About 45 per cent of India's land degraded and useless: Ramesh

At long last, the government has acknowledged that India's environment is degraded almost beyond repair. Releasing the 'State of environment report India 2009' in New Delhi yesterday, minister of state for environment and forests Jairam Ramesh said about 45 per cent of India's land is degraded [yielding no agricultural or other benefits], air pollution is increasing in all its cities, it is losing its rare plants and animals more rapidly than before, and about one-third of its urban population now lives in slums.

The third official report on the state of India's environment, published after a gap of eight years, was prepared by Development Alternatives, a non-governmental organisation commissioned by Ramesh's ministry. It says almost half of India's total land area is degraded due to erosion, soil acidity, alkalinity and salinity, water-logging, and wind erosion.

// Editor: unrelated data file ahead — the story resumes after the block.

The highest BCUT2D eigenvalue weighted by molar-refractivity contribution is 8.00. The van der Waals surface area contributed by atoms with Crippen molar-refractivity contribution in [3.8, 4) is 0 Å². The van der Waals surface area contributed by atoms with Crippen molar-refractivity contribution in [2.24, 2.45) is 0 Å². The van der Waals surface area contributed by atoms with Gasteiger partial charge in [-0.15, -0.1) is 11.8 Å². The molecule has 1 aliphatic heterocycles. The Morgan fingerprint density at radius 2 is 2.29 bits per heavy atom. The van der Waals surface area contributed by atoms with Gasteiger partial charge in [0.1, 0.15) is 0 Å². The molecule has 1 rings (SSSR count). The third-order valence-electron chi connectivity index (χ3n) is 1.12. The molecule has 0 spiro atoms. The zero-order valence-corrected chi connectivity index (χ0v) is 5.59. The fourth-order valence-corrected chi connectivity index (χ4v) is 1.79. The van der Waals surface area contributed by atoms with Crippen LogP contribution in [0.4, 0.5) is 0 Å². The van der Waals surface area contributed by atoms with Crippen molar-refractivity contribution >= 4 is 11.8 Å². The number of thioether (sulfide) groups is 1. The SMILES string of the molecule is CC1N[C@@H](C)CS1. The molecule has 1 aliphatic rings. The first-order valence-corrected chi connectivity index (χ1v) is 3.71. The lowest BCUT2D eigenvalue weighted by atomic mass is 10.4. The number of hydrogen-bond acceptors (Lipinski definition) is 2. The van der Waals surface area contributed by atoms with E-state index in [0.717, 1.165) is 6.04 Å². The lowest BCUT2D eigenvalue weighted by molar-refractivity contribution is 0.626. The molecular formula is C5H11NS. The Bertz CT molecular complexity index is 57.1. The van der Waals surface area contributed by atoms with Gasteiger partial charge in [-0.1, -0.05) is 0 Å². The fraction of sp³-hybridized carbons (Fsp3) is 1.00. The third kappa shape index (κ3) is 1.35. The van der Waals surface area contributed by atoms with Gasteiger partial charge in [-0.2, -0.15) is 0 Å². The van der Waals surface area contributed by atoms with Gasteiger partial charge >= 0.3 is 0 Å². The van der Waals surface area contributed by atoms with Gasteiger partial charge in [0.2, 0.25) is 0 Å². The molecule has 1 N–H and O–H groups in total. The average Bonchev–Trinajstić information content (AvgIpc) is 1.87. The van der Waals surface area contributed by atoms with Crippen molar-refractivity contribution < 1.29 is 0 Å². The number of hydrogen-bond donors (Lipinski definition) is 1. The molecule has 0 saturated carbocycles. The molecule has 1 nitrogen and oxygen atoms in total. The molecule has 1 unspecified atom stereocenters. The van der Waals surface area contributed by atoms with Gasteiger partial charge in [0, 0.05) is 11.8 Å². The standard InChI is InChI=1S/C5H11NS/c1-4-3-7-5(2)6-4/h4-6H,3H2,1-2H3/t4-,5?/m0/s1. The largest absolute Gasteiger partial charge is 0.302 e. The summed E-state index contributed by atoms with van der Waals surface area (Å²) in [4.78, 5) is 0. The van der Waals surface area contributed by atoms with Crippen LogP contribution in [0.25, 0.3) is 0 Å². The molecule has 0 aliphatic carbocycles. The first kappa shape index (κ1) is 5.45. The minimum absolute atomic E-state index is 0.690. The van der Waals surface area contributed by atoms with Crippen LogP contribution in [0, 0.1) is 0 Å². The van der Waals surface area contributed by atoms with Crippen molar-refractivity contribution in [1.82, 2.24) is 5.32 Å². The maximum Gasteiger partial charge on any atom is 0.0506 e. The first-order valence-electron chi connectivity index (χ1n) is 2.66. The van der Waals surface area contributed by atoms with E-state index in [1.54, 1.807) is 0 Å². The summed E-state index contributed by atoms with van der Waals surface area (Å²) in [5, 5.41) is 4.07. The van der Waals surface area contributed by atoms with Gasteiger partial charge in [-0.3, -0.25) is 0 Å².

It adds that the prime causes of land degradation are deforestation, unsustainable farming, mining, and excessive groundwater extraction.

Ramesh said it would be unrealistic to expect that India's area under forests would go above the current 21 per cent, given the competing demands for land. "Our plan is to have all this 21 per cent as high and medium density forests within the next 10 years," he said.

As usual with the Indian government, Ramesh seems to have selected an overambitious target without giving a clue on how it is to be achieved. Currently, only two per cent of India is under high density forest cover, while medium density forest cover is officially about 10 per cent.

Presenting the salient features of the report to the media, Development Alternatives president (development enterprises) George C Varughese said one of its most worrisome findings was that the level of breathable suspended particulate matter - the small pieces of soot and dust that get inside the lungs - had gone up in all 50 major cities across India that were recently surveyed by the All India Institute of Medical Sciences and the Central Pollution Control Board.